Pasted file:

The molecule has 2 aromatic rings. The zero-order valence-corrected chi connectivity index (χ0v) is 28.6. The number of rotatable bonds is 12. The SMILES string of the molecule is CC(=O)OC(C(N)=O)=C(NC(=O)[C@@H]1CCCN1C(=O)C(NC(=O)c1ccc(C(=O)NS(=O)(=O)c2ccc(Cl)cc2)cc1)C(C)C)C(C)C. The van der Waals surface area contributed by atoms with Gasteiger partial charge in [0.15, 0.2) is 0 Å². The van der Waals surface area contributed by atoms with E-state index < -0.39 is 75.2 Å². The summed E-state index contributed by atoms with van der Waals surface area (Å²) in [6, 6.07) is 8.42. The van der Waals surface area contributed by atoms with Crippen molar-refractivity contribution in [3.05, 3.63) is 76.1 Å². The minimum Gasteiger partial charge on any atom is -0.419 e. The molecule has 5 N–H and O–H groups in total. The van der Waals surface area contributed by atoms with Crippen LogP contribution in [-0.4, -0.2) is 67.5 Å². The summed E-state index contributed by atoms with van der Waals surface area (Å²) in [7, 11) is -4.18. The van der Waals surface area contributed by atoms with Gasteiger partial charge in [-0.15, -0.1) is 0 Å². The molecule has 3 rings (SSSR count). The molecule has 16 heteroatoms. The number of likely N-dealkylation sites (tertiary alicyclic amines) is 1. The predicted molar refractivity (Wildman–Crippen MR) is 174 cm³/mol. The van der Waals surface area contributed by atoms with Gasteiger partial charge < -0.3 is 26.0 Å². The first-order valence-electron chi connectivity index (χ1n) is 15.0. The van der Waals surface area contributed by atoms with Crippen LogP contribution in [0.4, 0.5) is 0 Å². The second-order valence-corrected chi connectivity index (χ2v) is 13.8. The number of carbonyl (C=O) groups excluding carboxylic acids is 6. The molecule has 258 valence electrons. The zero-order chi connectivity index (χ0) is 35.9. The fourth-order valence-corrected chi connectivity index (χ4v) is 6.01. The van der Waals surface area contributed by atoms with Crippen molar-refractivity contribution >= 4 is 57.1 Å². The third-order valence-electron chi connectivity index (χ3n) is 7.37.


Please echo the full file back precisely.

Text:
The molecule has 2 aromatic rings. The zero-order valence-corrected chi connectivity index (χ0v) is 28.6. The number of rotatable bonds is 12. The SMILES string of the molecule is CC(=O)OC(C(N)=O)=C(NC(=O)[C@@H]1CCCN1C(=O)C(NC(=O)c1ccc(C(=O)NS(=O)(=O)c2ccc(Cl)cc2)cc1)C(C)C)C(C)C. The van der Waals surface area contributed by atoms with Gasteiger partial charge in [0.15, 0.2) is 0 Å². The van der Waals surface area contributed by atoms with E-state index < -0.39 is 75.2 Å². The summed E-state index contributed by atoms with van der Waals surface area (Å²) in [6, 6.07) is 8.42. The van der Waals surface area contributed by atoms with Crippen molar-refractivity contribution in [3.05, 3.63) is 76.1 Å². The minimum Gasteiger partial charge on any atom is -0.419 e. The molecule has 5 N–H and O–H groups in total. The van der Waals surface area contributed by atoms with Crippen LogP contribution in [-0.4, -0.2) is 67.5 Å². The summed E-state index contributed by atoms with van der Waals surface area (Å²) in [7, 11) is -4.18. The van der Waals surface area contributed by atoms with Gasteiger partial charge in [-0.15, -0.1) is 0 Å². The molecule has 3 rings (SSSR count). The molecule has 16 heteroatoms. The number of likely N-dealkylation sites (tertiary alicyclic amines) is 1. The predicted molar refractivity (Wildman–Crippen MR) is 174 cm³/mol. The van der Waals surface area contributed by atoms with Gasteiger partial charge < -0.3 is 26.0 Å². The first-order valence-electron chi connectivity index (χ1n) is 15.0. The van der Waals surface area contributed by atoms with Crippen LogP contribution in [0.4, 0.5) is 0 Å². The second-order valence-corrected chi connectivity index (χ2v) is 13.8. The number of carbonyl (C=O) groups excluding carboxylic acids is 6. The molecule has 258 valence electrons. The zero-order chi connectivity index (χ0) is 35.9. The fourth-order valence-corrected chi connectivity index (χ4v) is 6.01. The van der Waals surface area contributed by atoms with Crippen molar-refractivity contribution >= 4 is 57.1 Å². The third-order valence-electron chi connectivity index (χ3n) is 7.37.